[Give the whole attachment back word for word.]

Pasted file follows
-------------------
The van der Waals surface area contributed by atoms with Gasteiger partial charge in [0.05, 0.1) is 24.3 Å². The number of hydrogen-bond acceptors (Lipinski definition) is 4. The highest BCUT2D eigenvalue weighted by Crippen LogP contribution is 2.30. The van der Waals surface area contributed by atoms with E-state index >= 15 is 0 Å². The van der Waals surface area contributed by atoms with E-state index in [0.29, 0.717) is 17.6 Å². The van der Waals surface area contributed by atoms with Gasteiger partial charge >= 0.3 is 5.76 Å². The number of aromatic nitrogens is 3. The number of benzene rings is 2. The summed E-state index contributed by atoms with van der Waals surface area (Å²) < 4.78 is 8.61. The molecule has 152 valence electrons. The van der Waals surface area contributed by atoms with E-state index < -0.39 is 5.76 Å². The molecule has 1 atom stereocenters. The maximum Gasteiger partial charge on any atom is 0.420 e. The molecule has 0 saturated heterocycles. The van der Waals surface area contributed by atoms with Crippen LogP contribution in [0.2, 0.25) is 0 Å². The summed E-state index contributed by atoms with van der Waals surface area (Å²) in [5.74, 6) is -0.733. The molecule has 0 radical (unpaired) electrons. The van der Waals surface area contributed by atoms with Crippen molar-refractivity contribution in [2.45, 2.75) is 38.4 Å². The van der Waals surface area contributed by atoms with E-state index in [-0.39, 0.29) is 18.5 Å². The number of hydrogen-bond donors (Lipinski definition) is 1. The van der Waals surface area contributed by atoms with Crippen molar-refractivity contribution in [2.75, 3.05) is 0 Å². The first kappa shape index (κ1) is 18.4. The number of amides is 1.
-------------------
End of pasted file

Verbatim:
The van der Waals surface area contributed by atoms with Gasteiger partial charge in [0.05, 0.1) is 24.3 Å². The number of hydrogen-bond acceptors (Lipinski definition) is 4. The highest BCUT2D eigenvalue weighted by Crippen LogP contribution is 2.30. The van der Waals surface area contributed by atoms with E-state index >= 15 is 0 Å². The van der Waals surface area contributed by atoms with E-state index in [0.29, 0.717) is 17.6 Å². The van der Waals surface area contributed by atoms with Gasteiger partial charge >= 0.3 is 5.76 Å². The number of aromatic nitrogens is 3. The number of benzene rings is 2. The summed E-state index contributed by atoms with van der Waals surface area (Å²) < 4.78 is 8.61. The molecule has 152 valence electrons. The van der Waals surface area contributed by atoms with E-state index < -0.39 is 5.76 Å². The molecule has 1 atom stereocenters. The maximum Gasteiger partial charge on any atom is 0.420 e. The molecule has 0 saturated heterocycles. The van der Waals surface area contributed by atoms with Crippen LogP contribution in [0.2, 0.25) is 0 Å². The summed E-state index contributed by atoms with van der Waals surface area (Å²) in [5.74, 6) is -0.733. The molecule has 0 radical (unpaired) electrons. The van der Waals surface area contributed by atoms with Crippen molar-refractivity contribution in [2.45, 2.75) is 38.4 Å². The van der Waals surface area contributed by atoms with E-state index in [-0.39, 0.29) is 18.5 Å². The number of hydrogen-bond donors (Lipinski definition) is 1. The van der Waals surface area contributed by atoms with Crippen molar-refractivity contribution in [2.75, 3.05) is 0 Å². The first kappa shape index (κ1) is 18.4. The number of amides is 1.